Joaquin Flores – Strategic Review July 19, 2021
There are two men named Klaus Schwab, no doubt.
One man named Klaus Schwab is seen by the true-believers, fachidiots, the liberal intelligentsia, the institutionally refined population, as a man who deeply cares about humanity. It seems they believe his warnings to be earnest even if uncannily and strikingly prescient. The World Economic Forum after all, must have been established out of great concern for humanity since it is propped up chiefly by the most humane institution in human history, the International Monetary Fund. This Klaus Schwab is a humanist.
So perhaps this is precisely the case for the true-believers; those who accept at face value the new Schwabian ‘distinction’ we are asked to appreciate between a shareholder capitalism and a capitalism 2.0, a stakeholder capitalism.
Then there is a second man named Klaus Schwab, who is seen by the rest of the world and the thinking people within it, for the monster that he is. A grimacing Klaus Schwab who appears on smartphone and tablet screens to warn of impending doom, no going back to normal, new pandemics which will strike very soon, and a wave of cyber-attacks. This Klaus Schwab is a terrorist at large, a character who like Dr. Fauci and Bill Gates appear like a central casting dispatch of Bond villains.
For people who haven’t traded in basic social intelligence for social credit realize that if the person who is issuing warnings of catastrophes is best friends with the very same people who will go on to create those catastrophes, those aren’t warnings. Just like for Fauci who said in 2017 that a massive pandemic would strike within Trump’s term. Those are not warnings, they are threats. Schwab is the one delivering the threats; Schwab is the terrorist.
Why is it so hard to understand that the WEF only does what’s in the interest of the IMF?
How are we to understand shareholder capitalism from stakeholder capitalism?
The idea of ‘socially responsible’ capitalism isn’t a new one. It represented the centrist wing of fascism some 90 years ago; it is to wit the embodiment of the last century’s corporatist and technocratic ideal until about the 1970’s with the introduction of Friedmanism. In that sense, we can say that the U.S. and EU existed on two separate trajectories, with more of the underpinnings of the EU based in the idea of social responsibility in the board room.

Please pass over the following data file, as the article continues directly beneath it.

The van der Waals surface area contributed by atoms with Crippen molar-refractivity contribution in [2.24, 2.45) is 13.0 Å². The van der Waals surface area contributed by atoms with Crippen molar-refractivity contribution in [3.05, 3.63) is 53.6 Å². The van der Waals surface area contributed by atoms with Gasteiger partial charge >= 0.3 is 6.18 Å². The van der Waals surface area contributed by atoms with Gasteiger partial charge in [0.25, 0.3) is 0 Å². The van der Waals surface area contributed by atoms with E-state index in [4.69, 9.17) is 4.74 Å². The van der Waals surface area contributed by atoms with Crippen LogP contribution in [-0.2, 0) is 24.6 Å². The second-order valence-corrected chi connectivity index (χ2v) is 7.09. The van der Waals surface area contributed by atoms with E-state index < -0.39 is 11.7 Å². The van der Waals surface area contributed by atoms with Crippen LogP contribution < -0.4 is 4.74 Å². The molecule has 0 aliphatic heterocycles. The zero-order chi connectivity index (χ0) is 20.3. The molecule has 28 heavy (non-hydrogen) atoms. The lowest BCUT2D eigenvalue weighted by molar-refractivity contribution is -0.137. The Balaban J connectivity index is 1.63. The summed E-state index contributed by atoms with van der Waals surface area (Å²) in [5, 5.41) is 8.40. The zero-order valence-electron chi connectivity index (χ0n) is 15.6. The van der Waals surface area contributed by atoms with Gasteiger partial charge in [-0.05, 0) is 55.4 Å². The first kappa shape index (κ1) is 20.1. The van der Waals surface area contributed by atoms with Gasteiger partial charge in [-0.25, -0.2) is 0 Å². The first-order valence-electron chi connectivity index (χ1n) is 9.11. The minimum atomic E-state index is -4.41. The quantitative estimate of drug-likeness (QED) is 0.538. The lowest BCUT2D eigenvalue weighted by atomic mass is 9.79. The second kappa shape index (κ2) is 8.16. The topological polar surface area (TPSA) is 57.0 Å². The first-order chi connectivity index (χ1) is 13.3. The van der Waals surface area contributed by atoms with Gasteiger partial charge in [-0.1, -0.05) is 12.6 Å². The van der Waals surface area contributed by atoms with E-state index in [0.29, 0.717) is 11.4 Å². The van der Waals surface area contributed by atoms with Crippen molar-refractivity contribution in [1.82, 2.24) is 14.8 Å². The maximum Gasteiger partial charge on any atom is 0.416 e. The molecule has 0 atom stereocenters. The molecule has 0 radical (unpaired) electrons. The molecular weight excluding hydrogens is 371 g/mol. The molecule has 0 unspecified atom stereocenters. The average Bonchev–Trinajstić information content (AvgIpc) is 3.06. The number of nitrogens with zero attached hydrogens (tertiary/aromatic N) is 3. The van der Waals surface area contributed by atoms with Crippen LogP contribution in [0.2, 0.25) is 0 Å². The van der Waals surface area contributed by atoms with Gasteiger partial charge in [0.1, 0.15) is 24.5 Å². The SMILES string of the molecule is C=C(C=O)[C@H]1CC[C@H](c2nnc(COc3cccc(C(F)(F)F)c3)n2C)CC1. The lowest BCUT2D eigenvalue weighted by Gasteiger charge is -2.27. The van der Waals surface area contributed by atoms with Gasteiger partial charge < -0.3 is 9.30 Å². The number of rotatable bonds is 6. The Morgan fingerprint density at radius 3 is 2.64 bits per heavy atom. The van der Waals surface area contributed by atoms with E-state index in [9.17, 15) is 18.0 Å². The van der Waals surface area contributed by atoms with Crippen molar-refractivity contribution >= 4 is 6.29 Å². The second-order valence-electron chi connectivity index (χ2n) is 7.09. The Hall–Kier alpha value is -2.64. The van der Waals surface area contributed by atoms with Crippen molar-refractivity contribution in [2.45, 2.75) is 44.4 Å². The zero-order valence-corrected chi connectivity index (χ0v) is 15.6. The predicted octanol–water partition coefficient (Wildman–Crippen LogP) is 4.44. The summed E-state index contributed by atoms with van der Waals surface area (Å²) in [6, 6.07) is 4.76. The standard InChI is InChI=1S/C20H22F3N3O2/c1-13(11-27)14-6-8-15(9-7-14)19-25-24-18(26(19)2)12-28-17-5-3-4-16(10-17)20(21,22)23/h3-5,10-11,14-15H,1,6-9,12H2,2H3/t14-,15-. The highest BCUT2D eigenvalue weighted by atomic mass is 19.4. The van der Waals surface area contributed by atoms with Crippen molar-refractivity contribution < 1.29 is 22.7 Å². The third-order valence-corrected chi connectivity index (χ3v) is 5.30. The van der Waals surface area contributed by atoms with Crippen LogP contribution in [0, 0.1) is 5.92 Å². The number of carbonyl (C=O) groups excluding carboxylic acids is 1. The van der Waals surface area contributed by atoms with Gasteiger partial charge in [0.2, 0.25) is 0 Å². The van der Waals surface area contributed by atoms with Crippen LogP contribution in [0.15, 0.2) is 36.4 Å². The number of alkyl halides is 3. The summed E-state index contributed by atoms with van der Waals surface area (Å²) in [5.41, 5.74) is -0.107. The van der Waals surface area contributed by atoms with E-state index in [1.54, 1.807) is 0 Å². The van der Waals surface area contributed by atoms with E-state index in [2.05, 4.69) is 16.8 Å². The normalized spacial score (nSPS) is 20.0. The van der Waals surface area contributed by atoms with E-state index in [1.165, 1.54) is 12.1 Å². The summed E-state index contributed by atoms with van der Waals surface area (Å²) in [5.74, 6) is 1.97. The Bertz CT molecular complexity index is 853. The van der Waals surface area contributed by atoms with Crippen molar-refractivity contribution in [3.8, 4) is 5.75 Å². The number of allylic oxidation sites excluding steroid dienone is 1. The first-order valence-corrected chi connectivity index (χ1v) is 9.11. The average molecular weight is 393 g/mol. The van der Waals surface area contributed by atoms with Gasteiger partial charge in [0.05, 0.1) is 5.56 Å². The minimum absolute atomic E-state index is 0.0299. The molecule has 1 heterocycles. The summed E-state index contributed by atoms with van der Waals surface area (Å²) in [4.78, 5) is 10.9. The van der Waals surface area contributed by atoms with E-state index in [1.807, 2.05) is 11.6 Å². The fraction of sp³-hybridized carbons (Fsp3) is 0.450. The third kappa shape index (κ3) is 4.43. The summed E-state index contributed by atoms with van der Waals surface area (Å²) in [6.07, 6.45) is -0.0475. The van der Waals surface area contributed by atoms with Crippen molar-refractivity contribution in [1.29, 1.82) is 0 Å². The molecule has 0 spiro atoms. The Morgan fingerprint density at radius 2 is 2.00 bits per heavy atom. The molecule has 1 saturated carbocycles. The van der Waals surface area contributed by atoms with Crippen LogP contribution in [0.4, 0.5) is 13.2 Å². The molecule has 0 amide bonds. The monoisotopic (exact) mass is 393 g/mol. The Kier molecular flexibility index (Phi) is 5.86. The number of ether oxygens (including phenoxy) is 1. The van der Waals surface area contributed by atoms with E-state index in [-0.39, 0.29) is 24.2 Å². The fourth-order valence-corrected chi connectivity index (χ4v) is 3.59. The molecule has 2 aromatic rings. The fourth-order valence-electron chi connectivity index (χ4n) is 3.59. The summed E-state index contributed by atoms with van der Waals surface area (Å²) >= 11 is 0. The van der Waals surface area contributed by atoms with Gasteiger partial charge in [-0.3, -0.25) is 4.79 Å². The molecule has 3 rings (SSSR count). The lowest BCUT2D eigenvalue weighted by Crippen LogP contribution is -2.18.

In our past work in the section on corporate ideology and the state in The Great Reset Morality: Euthanization of the Inessentials , we discussed the bifurcation of the corporatist idea of social good, a type of stakeholder capitalism that existed alongside progressivist ideas. These were trumpeted as reasons that socialism was not necessary, since what was good for corporations was also good for society because these industrialists needed strong communities to create stable conditions, well paid workers to buy the products they produced. This was the era of capitalism before globalization. We also had believers in this ideal, like Henry Ford.
Then came a new idea, increasingly prominent in the American discourse into the 1980’s – where only the bottom line mattered. We can say that the Friedman period that had crept into culture in the 70’s had finally hit mainstream.
But ultimately, the old idea of social capitalism has come back in a new incarnation, a new branding, from the WEF – stakeholder capitalism and capitalism 2.0.
A critical difference that cannot be underscored enough, however, is that there is no long-term plan for the ISA (Ideological State Apparatus) of stakeholder capitalism. They simply use the term ‘capitalism’ to maintain social and ideological continuity from the present incarnation of monopoly capitalism. But the aim is to manage a strictly post-capitalist society. This is however not the one envisaged by the left, but rather one which develops new coercive and depopulating technologies along a misanthropic path towards the transition of the plutocracy into a technocracy.
Its true believers who assume that people are good when they say good things and make good promises, and entirely ignores centuries of peoples’ history or any insights into political and social theory: as Lord Acton, the British historian said: “All power tends to corrupt; absolute power corrupts absolutely.”
There is a reason we are seeing a resurgence of this old type of corporate ideal. As sovereign governments and democracies cease to exist, then the Friedmanian concept of externalizing costs which is unshakably a part of the present paradigm, can no longer be the official ideology of the ruling class.
In truth, they must maintain this cost-externalizing view, which is the foundation of and explanation for their misanthropic scheme. Paradigms are not shaken this way, they tend to crash and burn along with their adherents. This gives rise to what Pareto has called the rotation of elites. So, we can see that the present ruling class does not really embrace any change of tact. Rather, they see it as a new demagoguery.